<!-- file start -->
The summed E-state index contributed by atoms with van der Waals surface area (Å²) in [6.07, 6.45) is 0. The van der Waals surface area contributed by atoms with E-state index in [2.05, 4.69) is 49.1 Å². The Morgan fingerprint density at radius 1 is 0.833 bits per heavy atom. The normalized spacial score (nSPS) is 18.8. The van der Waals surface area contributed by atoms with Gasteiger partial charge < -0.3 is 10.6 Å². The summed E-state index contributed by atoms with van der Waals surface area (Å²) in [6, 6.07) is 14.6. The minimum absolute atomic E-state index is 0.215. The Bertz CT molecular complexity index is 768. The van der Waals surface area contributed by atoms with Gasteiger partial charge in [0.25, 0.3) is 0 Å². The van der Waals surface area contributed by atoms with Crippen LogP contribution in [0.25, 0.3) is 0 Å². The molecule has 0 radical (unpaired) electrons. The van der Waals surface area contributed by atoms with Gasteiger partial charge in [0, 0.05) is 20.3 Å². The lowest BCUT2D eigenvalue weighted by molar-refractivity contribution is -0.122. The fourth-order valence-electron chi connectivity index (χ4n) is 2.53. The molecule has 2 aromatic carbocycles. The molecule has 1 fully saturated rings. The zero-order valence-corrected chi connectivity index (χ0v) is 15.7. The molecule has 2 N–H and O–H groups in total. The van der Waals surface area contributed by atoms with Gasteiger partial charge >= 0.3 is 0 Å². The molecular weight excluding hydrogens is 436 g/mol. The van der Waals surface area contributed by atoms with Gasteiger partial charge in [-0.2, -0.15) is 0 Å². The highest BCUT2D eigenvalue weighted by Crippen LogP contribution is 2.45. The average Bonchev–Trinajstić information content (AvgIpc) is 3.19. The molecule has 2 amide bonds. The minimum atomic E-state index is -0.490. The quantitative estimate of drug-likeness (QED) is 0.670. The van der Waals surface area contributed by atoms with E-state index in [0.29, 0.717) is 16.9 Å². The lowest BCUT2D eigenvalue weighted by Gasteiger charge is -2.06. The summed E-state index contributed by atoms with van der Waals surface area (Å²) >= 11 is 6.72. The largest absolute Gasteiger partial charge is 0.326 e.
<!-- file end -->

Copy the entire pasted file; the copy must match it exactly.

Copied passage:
The summed E-state index contributed by atoms with van der Waals surface area (Å²) in [6.07, 6.45) is 0. The van der Waals surface area contributed by atoms with E-state index in [2.05, 4.69) is 49.1 Å². The Morgan fingerprint density at radius 1 is 0.833 bits per heavy atom. The normalized spacial score (nSPS) is 18.8. The van der Waals surface area contributed by atoms with Gasteiger partial charge < -0.3 is 10.6 Å². The summed E-state index contributed by atoms with van der Waals surface area (Å²) in [6, 6.07) is 14.6. The minimum absolute atomic E-state index is 0.215. The Bertz CT molecular complexity index is 768. The van der Waals surface area contributed by atoms with Gasteiger partial charge in [0.25, 0.3) is 0 Å². The van der Waals surface area contributed by atoms with Crippen LogP contribution in [0.25, 0.3) is 0 Å². The molecule has 0 radical (unpaired) electrons. The van der Waals surface area contributed by atoms with Gasteiger partial charge in [0, 0.05) is 20.3 Å². The lowest BCUT2D eigenvalue weighted by molar-refractivity contribution is -0.122. The fourth-order valence-electron chi connectivity index (χ4n) is 2.53. The molecule has 2 aromatic carbocycles. The molecule has 1 fully saturated rings. The zero-order valence-corrected chi connectivity index (χ0v) is 15.7. The molecule has 2 N–H and O–H groups in total. The van der Waals surface area contributed by atoms with Gasteiger partial charge >= 0.3 is 0 Å². The molecular weight excluding hydrogens is 436 g/mol. The van der Waals surface area contributed by atoms with Gasteiger partial charge in [-0.2, -0.15) is 0 Å². The highest BCUT2D eigenvalue weighted by Crippen LogP contribution is 2.45. The average Bonchev–Trinajstić information content (AvgIpc) is 3.19. The molecule has 2 amide bonds. The minimum atomic E-state index is -0.490. The quantitative estimate of drug-likeness (QED) is 0.670. The van der Waals surface area contributed by atoms with E-state index in [0.29, 0.717) is 16.9 Å². The lowest BCUT2D eigenvalue weighted by Gasteiger charge is -2.06. The summed E-state index contributed by atoms with van der Waals surface area (Å²) >= 11 is 6.72. The largest absolute Gasteiger partial charge is 0.326 e.